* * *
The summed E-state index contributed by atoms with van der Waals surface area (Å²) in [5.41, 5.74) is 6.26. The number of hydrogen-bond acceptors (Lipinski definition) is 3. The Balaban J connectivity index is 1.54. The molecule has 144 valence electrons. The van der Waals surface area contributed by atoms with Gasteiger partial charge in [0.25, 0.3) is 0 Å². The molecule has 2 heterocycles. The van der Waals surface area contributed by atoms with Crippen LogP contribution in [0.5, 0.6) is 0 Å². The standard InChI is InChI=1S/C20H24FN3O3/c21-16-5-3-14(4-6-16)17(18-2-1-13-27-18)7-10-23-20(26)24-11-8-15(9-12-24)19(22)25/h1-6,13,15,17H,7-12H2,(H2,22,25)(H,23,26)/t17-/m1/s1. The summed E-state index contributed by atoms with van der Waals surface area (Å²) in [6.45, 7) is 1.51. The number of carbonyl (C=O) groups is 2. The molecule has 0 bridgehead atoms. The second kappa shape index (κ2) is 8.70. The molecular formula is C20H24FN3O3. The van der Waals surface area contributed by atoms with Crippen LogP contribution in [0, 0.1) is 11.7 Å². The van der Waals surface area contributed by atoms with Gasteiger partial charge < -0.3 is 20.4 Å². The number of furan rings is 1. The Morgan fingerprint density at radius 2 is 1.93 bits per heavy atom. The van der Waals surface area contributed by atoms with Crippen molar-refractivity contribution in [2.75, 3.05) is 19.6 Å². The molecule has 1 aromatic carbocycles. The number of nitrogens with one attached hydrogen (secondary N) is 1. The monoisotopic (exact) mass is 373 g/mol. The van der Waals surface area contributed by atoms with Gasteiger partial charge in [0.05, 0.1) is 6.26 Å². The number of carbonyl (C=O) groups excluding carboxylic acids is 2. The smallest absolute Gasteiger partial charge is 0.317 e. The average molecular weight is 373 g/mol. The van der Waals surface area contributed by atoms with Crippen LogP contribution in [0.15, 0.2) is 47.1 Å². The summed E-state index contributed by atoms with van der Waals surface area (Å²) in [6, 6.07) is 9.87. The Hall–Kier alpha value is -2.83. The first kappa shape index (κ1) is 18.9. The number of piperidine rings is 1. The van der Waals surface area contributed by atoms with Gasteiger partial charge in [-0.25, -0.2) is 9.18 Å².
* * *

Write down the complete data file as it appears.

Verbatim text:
The summed E-state index contributed by atoms with van der Waals surface area (Å²) in [5.41, 5.74) is 6.26. The number of hydrogen-bond acceptors (Lipinski definition) is 3. The Balaban J connectivity index is 1.54. The molecule has 144 valence electrons. The van der Waals surface area contributed by atoms with Gasteiger partial charge in [0.25, 0.3) is 0 Å². The molecule has 2 heterocycles. The van der Waals surface area contributed by atoms with Crippen LogP contribution in [0.5, 0.6) is 0 Å². The standard InChI is InChI=1S/C20H24FN3O3/c21-16-5-3-14(4-6-16)17(18-2-1-13-27-18)7-10-23-20(26)24-11-8-15(9-12-24)19(22)25/h1-6,13,15,17H,7-12H2,(H2,22,25)(H,23,26)/t17-/m1/s1. The summed E-state index contributed by atoms with van der Waals surface area (Å²) in [6.45, 7) is 1.51. The number of carbonyl (C=O) groups is 2. The molecule has 0 bridgehead atoms. The second kappa shape index (κ2) is 8.70. The molecular formula is C20H24FN3O3. The van der Waals surface area contributed by atoms with Crippen LogP contribution in [0, 0.1) is 11.7 Å². The van der Waals surface area contributed by atoms with Gasteiger partial charge < -0.3 is 20.4 Å². The number of furan rings is 1. The Morgan fingerprint density at radius 2 is 1.93 bits per heavy atom. The van der Waals surface area contributed by atoms with Crippen molar-refractivity contribution in [2.75, 3.05) is 19.6 Å². The molecule has 1 aromatic carbocycles. The number of nitrogens with one attached hydrogen (secondary N) is 1. The monoisotopic (exact) mass is 373 g/mol. The van der Waals surface area contributed by atoms with Gasteiger partial charge in [0.05, 0.1) is 6.26 Å². The number of carbonyl (C=O) groups excluding carboxylic acids is 2. The smallest absolute Gasteiger partial charge is 0.317 e. The average molecular weight is 373 g/mol. The van der Waals surface area contributed by atoms with Crippen LogP contribution in [0.15, 0.2) is 47.1 Å². The summed E-state index contributed by atoms with van der Waals surface area (Å²) in [6, 6.07) is 9.87. The Hall–Kier alpha value is -2.83. The first kappa shape index (κ1) is 18.9. The number of piperidine rings is 1. The van der Waals surface area contributed by atoms with Gasteiger partial charge in [-0.25, -0.2) is 9.18 Å².